A boy has been rushed to the emergency room after a blue mass was found in his mouth.
The boy, 11, noticed it growing for two weeks and it was described as “a progressive, non-painful, swelling mass”, according to the case published in The Annals of Emergency Medicine.
While he wasn’t in pain, it did cause him difficulty eating and swallowing.
“Physical examination revealed a bluish, oval, 2.5x1cm, sublingual mass arising from the mouth floor, which was soft and painless,” researchers wrote.
“Point-of-care ultrasonography performed by the emergency physician revealed the diagnosis.”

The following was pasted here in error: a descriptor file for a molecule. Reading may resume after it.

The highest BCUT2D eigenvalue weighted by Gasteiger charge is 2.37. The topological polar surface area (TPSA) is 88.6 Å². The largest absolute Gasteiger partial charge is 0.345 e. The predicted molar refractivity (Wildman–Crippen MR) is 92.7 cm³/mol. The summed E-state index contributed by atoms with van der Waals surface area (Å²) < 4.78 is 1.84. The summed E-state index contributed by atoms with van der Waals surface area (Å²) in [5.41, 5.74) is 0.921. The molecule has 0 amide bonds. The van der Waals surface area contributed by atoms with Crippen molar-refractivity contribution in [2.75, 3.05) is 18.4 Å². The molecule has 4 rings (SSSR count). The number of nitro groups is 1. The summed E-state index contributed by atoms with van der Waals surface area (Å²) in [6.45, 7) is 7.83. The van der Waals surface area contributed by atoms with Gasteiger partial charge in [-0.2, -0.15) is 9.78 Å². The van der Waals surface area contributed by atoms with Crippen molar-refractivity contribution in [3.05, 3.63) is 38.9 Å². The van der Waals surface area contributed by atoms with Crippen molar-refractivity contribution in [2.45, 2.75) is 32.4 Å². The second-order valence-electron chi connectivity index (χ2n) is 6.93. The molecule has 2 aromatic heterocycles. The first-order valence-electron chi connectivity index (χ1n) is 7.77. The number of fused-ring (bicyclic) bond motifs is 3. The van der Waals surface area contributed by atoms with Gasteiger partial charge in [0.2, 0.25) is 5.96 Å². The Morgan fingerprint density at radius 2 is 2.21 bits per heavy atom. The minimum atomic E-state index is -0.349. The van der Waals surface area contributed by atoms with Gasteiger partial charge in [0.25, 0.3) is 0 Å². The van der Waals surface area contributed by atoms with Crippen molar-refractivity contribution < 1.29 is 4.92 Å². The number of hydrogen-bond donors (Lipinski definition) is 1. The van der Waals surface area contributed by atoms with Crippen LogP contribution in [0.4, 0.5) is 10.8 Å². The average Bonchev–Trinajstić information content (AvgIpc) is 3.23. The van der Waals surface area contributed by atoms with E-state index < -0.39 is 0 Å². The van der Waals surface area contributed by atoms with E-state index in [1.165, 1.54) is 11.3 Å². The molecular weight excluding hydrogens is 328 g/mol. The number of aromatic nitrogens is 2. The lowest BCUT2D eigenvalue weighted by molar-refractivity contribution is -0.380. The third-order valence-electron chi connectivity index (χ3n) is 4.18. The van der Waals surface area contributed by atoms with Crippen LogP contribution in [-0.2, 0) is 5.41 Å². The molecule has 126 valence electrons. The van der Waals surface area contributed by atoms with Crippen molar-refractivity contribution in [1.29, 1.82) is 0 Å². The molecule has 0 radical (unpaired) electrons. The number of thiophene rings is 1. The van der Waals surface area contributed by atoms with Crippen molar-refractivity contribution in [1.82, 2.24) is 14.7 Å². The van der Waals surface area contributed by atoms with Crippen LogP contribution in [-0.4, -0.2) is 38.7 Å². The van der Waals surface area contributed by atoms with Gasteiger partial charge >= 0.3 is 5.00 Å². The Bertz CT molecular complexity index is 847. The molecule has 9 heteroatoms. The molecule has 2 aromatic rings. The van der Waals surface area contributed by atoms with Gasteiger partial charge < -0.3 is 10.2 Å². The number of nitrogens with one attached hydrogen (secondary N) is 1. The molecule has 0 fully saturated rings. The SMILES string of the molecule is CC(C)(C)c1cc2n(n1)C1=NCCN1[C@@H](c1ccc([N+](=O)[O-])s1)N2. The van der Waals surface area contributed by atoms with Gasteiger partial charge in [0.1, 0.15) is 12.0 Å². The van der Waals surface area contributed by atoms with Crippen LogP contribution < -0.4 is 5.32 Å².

The boy was diagnosed with sublingual ranula.
“It is a pseudocystic lesion that occurs usually after an oral trauma or sublingual salivary gland inflammation, which leads to extravasation of the saliva to the mouth floor,” researchers wrote.
“If left untreated, it can cause difficulty in speech and mastication, and even airway obstruction in rare cases.”
Extravasation means fluid leakage into a surrounding area - in this case, fluid from the salivary gland onto the bottom of the boy’s mouth.
It’s not clear what treatment the boy received but he was referred to a specialist to get the issue resolved.
Doctors added sublingual ranulas are “relatively common” in children.
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